Using an Iterator Interface to Create “Round-Robin” Array

I had a requirement that seemed to need a way to cycle through a set of values in an array in such a way that when I got to the end of the array, it would start over at the beginning, essentially load-balancing the use of those array elements. Perhaps you might want to do the same thing for a set of ads, making sure a given user sees each available advertisement before starting again with the first (perhaps an array stored in $_SESSION?).

After exploring a few alternatives, one I found that I kind of like (for its elegance if not its lack of brevity) was to use PHP’s built-in Iterator interface. The concept here was to load any array into an instance of a class that implements the Iterator, and then simply using the Iterator::next() method to get the current value, then advance the array pointer, pointing it back to the beginning if it has reached the end of the array. Without further ado, the class:


<?php

class RoundRobin implements Iterator
{
    private 
$var = array();

    public function 
__construct($array)
    {
        if (
is_array($array)) {
            
$this->var $array;
        }
    }

    public function 
rewind()
    {
        
reset($this->var);
    }

    public function 
current()
    {
        return 
current($this->var);
    }

    public function 
key()
    {
        return 
key($this->var);
    }

    
/**
     * Get the current array element, then advance the pointer
     * @return mixed
     */
    
public function next()
    {
        
$var current($this->var);
        
next($this->var);
        if(!
$this->valid()) {
            
$this->rewind();
        }
        return 
$var;
    }

    public function 
valid()
    {
        
$key key($this->var);
        return (
$key !== NULL && $key !== FALSE);
    }
}

A sample usage:


<?php

$data 
= new RoundRobin(range(1,10));
$dbStuff getLotsOfStuffFromTheDB();
foreach(
$dbStuff as $stuff) {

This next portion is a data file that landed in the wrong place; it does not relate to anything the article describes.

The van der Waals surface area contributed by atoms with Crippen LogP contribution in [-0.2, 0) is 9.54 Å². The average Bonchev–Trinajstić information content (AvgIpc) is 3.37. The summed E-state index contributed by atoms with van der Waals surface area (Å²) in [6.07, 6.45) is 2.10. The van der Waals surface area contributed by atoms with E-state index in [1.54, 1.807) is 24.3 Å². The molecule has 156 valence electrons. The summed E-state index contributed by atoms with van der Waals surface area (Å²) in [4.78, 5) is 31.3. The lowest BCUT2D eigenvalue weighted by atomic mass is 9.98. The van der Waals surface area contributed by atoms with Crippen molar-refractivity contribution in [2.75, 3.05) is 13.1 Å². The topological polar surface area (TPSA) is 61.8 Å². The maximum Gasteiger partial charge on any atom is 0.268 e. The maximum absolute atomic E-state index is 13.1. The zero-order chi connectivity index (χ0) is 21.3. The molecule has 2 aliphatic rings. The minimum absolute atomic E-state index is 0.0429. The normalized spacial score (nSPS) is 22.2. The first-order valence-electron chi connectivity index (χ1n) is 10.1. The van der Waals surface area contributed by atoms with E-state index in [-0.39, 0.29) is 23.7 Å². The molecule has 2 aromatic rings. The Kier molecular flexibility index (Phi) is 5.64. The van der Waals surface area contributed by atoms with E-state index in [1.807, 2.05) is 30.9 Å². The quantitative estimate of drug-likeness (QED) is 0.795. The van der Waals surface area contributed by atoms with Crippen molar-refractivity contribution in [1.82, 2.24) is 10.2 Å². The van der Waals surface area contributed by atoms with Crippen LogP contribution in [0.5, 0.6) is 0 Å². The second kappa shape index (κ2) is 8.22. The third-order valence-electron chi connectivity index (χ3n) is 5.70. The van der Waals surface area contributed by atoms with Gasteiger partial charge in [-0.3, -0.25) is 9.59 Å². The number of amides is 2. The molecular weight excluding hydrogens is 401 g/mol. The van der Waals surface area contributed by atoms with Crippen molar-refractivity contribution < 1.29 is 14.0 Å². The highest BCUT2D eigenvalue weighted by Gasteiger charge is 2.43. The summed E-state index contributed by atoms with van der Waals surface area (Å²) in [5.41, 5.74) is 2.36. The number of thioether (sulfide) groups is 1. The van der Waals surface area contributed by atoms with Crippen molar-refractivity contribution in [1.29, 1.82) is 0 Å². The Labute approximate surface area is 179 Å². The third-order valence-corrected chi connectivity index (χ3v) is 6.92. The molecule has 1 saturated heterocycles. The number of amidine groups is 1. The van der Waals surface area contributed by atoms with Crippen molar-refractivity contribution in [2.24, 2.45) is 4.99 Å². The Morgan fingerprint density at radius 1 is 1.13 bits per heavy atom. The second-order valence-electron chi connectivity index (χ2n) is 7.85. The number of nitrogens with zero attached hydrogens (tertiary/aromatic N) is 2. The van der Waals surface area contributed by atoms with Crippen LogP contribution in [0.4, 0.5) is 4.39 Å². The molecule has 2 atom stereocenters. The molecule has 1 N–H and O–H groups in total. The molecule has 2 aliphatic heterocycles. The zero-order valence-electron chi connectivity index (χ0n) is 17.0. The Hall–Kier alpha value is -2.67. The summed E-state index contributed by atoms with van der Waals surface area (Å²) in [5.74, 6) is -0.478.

$result getSomeMoreStuff($dbStuff['foo'], $data->next());
}

Danger, Will Robinson. Don’t do this, or you’ll have an endless loop:


<?php

$data 
= new RoundRobin(range(1,10));
foreach(
$data as $foo) {
    echo 
$foo "<br />\n";
}

Bug in PHP 5.3.7, Recommended that We Wait for 5.3.8

Due to a bug in crypt(), PHP.net is recommending that you not updgrade to PHP version 5.3.7, but instead wait for 5.3.8 to be released.

Description:
------------
If crypt() is executed with MD5 salts, the return value conists of the salt only.
DES and BLOWFISH salts work as expected.

PHP 5.3.7 Released, 5.2.x No Longer Supported

UPDATE 2011-08-22: See this post about a bug in crypt() in 5.3.7. PHP.net is recommending that you not upgrade to 5.3.7, but instead wait for 5.3.8.

PHP.net announced today that PHP version 5.3.7 has been released. I’m not sure if this is old news or not, but I also saw in the announcement that “all PHP users should note that the PHP 5.2 series is NOT supported anymore. All users are strongly encouraged to upgrade to PHP 5.3.7.” The major fixes/enhancements are:

Security Enhancements and Fixes in PHP 5.3.7:

  • Updated crypt_blowfish to 1.2. (CVE-2011-2483)
  • Fixed crash in error_log(). Reported by Mateusz Kocielski
  • Fixed buffer overflow on overlog salt in crypt().
  • Fixed bug #54939 (File path injection vulnerability in RFC1867 File upload filename). Reported by Krzysztof Kotowicz. (CVE-2011-2202)
  • Fixed stack buffer overflow in socket_connect(). (CVE-2011-1938)
  • Fixed bug #54238 (use-after-free in substr_replace()). (CVE-2011-1148)

Key enhancements in PHP 5.3.7 include:

  • Upgraded bundled Sqlite3 to version 3.7.7.1
  • Upgraded bundled PCRE to version 8.12
  • Fixed bug #54910 (Crash when calling call_user_func with unknown function name)
  • Fixed bug #54585 (track_errors causes segfault)
  • Fixed bug #54262 (Crash when assigning value to a dimension in a non-array)
  • Fixed a crash inside dtor for error handling
  • Fixed bug #55339 (Segfault with allow_call_time_pass_reference = Off)
  • Fixed bug #54935 php_win_err can lead to crash
  • Fixed bug #54332 (Crash in zend_mm_check_ptr // Heap corruption)
  • Fixed bug #54305 (Crash in gc_remove_zval_from_buffer)